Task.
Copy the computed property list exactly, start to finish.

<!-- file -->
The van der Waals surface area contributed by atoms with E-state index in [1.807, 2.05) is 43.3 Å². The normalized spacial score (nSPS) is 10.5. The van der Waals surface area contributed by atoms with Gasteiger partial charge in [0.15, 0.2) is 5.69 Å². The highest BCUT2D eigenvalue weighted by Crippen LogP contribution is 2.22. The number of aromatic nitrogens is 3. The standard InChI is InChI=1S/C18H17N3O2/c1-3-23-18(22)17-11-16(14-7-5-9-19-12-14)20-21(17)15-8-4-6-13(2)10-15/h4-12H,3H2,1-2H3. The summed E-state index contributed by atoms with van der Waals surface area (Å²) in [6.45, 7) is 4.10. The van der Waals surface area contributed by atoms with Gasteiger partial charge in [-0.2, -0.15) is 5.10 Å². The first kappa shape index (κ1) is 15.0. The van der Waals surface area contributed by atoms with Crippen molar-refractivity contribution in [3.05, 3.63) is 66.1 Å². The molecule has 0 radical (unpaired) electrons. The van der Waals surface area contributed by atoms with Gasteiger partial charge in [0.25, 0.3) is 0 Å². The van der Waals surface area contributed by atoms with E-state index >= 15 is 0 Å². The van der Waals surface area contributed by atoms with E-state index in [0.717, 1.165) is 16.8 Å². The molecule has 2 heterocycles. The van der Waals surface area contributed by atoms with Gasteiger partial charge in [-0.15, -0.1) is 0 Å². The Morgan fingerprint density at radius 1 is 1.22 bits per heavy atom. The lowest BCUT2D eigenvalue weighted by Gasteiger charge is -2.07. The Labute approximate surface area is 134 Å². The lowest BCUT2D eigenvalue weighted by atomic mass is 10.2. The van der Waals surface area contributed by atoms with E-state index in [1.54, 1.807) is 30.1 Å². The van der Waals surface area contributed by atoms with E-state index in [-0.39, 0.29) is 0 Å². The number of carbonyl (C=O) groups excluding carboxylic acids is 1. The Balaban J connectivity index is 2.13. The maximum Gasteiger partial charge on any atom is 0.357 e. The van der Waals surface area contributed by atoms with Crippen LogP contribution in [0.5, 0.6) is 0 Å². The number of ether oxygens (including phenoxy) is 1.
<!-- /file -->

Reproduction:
The van der Waals surface area contributed by atoms with E-state index in [1.807, 2.05) is 43.3 Å². The normalized spacial score (nSPS) is 10.5. The van der Waals surface area contributed by atoms with Gasteiger partial charge in [0.15, 0.2) is 5.69 Å². The highest BCUT2D eigenvalue weighted by Crippen LogP contribution is 2.22. The number of aromatic nitrogens is 3. The standard InChI is InChI=1S/C18H17N3O2/c1-3-23-18(22)17-11-16(14-7-5-9-19-12-14)20-21(17)15-8-4-6-13(2)10-15/h4-12H,3H2,1-2H3. The summed E-state index contributed by atoms with van der Waals surface area (Å²) in [6.45, 7) is 4.10. The van der Waals surface area contributed by atoms with Gasteiger partial charge in [-0.2, -0.15) is 5.10 Å². The first kappa shape index (κ1) is 15.0. The van der Waals surface area contributed by atoms with Crippen molar-refractivity contribution in [3.05, 3.63) is 66.1 Å². The molecule has 0 radical (unpaired) electrons. The van der Waals surface area contributed by atoms with Gasteiger partial charge in [0.25, 0.3) is 0 Å². The van der Waals surface area contributed by atoms with E-state index >= 15 is 0 Å². The van der Waals surface area contributed by atoms with E-state index in [0.717, 1.165) is 16.8 Å². The molecule has 2 heterocycles. The van der Waals surface area contributed by atoms with Gasteiger partial charge in [-0.15, -0.1) is 0 Å². The Morgan fingerprint density at radius 1 is 1.22 bits per heavy atom. The lowest BCUT2D eigenvalue weighted by Gasteiger charge is -2.07. The Labute approximate surface area is 134 Å². The lowest BCUT2D eigenvalue weighted by atomic mass is 10.2. The van der Waals surface area contributed by atoms with E-state index in [1.54, 1.807) is 30.1 Å². The van der Waals surface area contributed by atoms with E-state index in [-0.39, 0.29) is 0 Å². The number of carbonyl (C=O) groups excluding carboxylic acids is 1. The Balaban J connectivity index is 2.13. The maximum Gasteiger partial charge on any atom is 0.357 e. The van der Waals surface area contributed by atoms with Crippen LogP contribution in [0.5, 0.6) is 0 Å². The number of ether oxygens (including phenoxy) is 1.